The Panafrican Ensemble performs spiritual music from Cameroon and the Ivory Coast, West Africa. The group brings together instruments from across the continent, such as:
djembe: A drum common to nearly all African music. It is always played at the various ceremonies, marking the important phases of life.
balafon (xylophone): Made of wooden blades, fixed over calabash gourds, which form the resonating chamber. The instrument is played with sticks made of wood with a rubber or leather gong on the end. Balafons are melodious instruments played at festivals, and are also used in the art of divining and for healing.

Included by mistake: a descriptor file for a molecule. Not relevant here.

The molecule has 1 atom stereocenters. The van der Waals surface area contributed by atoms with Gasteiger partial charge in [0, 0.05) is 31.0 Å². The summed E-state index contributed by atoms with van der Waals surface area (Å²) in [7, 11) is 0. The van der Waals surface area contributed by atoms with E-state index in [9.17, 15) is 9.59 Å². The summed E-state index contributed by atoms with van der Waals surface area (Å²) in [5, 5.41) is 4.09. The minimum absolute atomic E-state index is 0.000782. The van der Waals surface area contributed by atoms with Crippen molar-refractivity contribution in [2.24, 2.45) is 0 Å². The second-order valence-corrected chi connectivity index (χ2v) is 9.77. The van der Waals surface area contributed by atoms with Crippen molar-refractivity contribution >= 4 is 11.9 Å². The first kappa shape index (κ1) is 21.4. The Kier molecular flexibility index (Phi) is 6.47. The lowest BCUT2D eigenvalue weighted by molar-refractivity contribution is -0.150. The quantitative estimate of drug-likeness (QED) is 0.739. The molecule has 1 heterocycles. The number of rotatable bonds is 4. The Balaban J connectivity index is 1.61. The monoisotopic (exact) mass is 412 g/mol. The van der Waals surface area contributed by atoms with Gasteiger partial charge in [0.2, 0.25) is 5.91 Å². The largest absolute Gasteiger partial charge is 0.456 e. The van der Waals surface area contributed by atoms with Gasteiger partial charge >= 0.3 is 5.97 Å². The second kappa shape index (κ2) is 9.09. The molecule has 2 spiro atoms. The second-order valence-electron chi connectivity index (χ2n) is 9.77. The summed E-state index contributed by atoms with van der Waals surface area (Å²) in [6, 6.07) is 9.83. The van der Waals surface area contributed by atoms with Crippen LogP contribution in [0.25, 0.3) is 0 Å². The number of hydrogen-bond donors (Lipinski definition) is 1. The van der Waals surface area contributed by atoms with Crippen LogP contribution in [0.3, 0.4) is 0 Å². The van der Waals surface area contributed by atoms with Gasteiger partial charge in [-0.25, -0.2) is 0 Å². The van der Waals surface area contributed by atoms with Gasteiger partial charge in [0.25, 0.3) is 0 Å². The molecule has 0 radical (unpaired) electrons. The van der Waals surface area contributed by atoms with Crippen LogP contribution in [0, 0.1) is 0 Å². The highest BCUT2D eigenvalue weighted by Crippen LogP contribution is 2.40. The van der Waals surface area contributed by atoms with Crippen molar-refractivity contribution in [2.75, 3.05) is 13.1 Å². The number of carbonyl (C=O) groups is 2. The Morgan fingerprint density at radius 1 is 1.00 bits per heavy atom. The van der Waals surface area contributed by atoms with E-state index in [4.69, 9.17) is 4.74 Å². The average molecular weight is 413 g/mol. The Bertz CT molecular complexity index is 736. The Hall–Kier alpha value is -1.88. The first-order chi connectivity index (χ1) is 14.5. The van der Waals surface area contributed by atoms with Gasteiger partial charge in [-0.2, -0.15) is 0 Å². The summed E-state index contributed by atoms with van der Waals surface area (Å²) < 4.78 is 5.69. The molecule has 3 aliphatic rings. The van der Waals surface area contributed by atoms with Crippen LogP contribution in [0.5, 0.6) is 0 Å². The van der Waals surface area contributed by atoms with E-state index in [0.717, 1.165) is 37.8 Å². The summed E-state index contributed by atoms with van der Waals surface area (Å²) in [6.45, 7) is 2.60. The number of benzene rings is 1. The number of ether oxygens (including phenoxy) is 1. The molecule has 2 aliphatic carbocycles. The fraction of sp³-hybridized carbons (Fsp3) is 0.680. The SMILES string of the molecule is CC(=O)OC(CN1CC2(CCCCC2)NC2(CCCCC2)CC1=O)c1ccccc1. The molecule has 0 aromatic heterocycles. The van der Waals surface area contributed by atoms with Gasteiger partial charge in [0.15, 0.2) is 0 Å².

Nkul: The traditional “telephone” of Africa, it is a drum made from a hollowed out tree trunk. It serves to communicate from one village to another. Drummers beat out the drum language of that region; the “talking drum” is really a voice that reaches over long distances.
Sanza: The African “thumb piano.” It consists of bamboo or metal strips that are fastened to a resonating body and plucked with the thumbs. It accompanies dancing and is sometimes played to relieve the monotony of long walks. It accompanies songs that tell ancient stories. The sanza is also heard at small gatherings, providing background music for the conversation.
The group is comprised of Pilmine Nga (lead singer, composer, songwriter), Tétia Oyourou (singer, percussionist), Valérie Belinga (singer, percussionist) Joëlle Esso (singer, percussion), Taté Nsongan (djembe, balafon and guitar).